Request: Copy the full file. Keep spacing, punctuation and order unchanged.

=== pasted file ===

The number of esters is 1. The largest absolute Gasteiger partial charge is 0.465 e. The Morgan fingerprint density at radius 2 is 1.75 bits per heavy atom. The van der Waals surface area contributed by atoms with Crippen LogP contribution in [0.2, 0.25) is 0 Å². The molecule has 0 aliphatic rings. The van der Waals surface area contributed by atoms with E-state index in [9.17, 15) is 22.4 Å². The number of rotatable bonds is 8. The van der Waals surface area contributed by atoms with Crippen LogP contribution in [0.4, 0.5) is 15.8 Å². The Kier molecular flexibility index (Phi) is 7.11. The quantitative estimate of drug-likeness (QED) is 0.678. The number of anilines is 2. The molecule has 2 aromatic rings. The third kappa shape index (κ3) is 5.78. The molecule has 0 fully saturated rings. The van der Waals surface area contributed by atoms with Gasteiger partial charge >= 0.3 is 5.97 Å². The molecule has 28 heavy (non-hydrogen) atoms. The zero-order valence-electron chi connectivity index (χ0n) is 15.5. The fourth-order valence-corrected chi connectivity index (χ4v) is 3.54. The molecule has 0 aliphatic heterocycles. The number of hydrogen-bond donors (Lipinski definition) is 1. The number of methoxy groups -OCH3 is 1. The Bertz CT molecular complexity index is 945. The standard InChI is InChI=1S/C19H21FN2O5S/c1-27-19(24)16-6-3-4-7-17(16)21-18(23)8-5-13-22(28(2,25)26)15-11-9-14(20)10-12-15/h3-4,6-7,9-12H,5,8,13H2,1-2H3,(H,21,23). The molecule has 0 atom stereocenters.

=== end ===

The number of esters is 1. The largest absolute Gasteiger partial charge is 0.465 e. The Morgan fingerprint density at radius 2 is 1.75 bits per heavy atom. The van der Waals surface area contributed by atoms with Crippen LogP contribution in [0.2, 0.25) is 0 Å². The molecule has 0 aliphatic rings. The van der Waals surface area contributed by atoms with E-state index in [9.17, 15) is 22.4 Å². The number of rotatable bonds is 8. The van der Waals surface area contributed by atoms with Crippen LogP contribution in [0.4, 0.5) is 15.8 Å². The Kier molecular flexibility index (Phi) is 7.11. The quantitative estimate of drug-likeness (QED) is 0.678. The number of anilines is 2. The molecule has 2 aromatic rings. The third kappa shape index (κ3) is 5.78. The molecule has 0 fully saturated rings. The van der Waals surface area contributed by atoms with Gasteiger partial charge >= 0.3 is 5.97 Å². The molecule has 28 heavy (non-hydrogen) atoms. The zero-order valence-electron chi connectivity index (χ0n) is 15.5. The fourth-order valence-corrected chi connectivity index (χ4v) is 3.54. The molecule has 0 aliphatic heterocycles. The number of hydrogen-bond donors (Lipinski definition) is 1. The number of methoxy groups -OCH3 is 1. The Bertz CT molecular complexity index is 945. The standard InChI is InChI=1S/C19H21FN2O5S/c1-27-19(24)16-6-3-4-7-17(16)21-18(23)8-5-13-22(28(2,25)26)15-11-9-14(20)10-12-15/h3-4,6-7,9-12H,5,8,13H2,1-2H3,(H,21,23). The molecule has 0 atom stereocenters.